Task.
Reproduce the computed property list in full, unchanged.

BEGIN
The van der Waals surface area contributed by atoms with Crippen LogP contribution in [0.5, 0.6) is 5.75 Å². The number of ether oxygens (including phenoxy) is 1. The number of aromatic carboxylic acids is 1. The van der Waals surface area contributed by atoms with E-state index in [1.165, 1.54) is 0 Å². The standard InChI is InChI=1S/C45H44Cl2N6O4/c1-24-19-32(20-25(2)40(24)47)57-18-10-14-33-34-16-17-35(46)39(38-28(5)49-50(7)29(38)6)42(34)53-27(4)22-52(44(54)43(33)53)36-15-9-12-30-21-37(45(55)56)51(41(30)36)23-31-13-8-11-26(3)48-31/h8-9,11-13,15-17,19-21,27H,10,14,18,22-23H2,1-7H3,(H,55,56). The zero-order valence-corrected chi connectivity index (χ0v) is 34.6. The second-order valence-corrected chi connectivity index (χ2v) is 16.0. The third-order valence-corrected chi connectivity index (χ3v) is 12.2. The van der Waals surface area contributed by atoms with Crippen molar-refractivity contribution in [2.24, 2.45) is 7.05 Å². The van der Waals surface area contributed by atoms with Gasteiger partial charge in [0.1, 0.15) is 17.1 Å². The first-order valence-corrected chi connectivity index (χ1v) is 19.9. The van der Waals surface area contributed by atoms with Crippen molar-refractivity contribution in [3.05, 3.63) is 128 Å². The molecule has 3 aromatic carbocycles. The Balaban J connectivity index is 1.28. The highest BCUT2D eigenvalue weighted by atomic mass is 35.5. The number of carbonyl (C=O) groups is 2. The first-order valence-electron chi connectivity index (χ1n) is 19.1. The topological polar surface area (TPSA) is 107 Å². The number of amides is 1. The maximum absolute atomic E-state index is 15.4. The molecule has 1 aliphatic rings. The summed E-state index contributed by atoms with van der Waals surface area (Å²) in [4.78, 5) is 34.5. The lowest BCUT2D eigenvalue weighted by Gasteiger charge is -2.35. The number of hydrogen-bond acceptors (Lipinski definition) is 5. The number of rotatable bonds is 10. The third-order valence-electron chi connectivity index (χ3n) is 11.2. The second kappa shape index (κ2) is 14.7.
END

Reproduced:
The van der Waals surface area contributed by atoms with Crippen LogP contribution in [0.5, 0.6) is 5.75 Å². The number of ether oxygens (including phenoxy) is 1. The number of aromatic carboxylic acids is 1. The van der Waals surface area contributed by atoms with E-state index in [1.165, 1.54) is 0 Å². The standard InChI is InChI=1S/C45H44Cl2N6O4/c1-24-19-32(20-25(2)40(24)47)57-18-10-14-33-34-16-17-35(46)39(38-28(5)49-50(7)29(38)6)42(34)53-27(4)22-52(44(54)43(33)53)36-15-9-12-30-21-37(45(55)56)51(41(30)36)23-31-13-8-11-26(3)48-31/h8-9,11-13,15-17,19-21,27H,10,14,18,22-23H2,1-7H3,(H,55,56). The zero-order valence-corrected chi connectivity index (χ0v) is 34.6. The second-order valence-corrected chi connectivity index (χ2v) is 16.0. The third-order valence-corrected chi connectivity index (χ3v) is 12.2. The van der Waals surface area contributed by atoms with Crippen molar-refractivity contribution in [2.24, 2.45) is 7.05 Å². The van der Waals surface area contributed by atoms with Gasteiger partial charge in [0.1, 0.15) is 17.1 Å². The first-order valence-corrected chi connectivity index (χ1v) is 19.9. The van der Waals surface area contributed by atoms with Crippen molar-refractivity contribution in [3.05, 3.63) is 128 Å². The molecule has 3 aromatic carbocycles. The Balaban J connectivity index is 1.28. The highest BCUT2D eigenvalue weighted by atomic mass is 35.5. The number of carbonyl (C=O) groups is 2. The first-order valence-electron chi connectivity index (χ1n) is 19.1. The topological polar surface area (TPSA) is 107 Å². The number of amides is 1. The maximum absolute atomic E-state index is 15.4. The molecule has 1 aliphatic rings. The summed E-state index contributed by atoms with van der Waals surface area (Å²) in [4.78, 5) is 34.5. The lowest BCUT2D eigenvalue weighted by Gasteiger charge is -2.35. The number of hydrogen-bond acceptors (Lipinski definition) is 5. The number of rotatable bonds is 10. The third-order valence-electron chi connectivity index (χ3n) is 11.2. The second kappa shape index (κ2) is 14.7.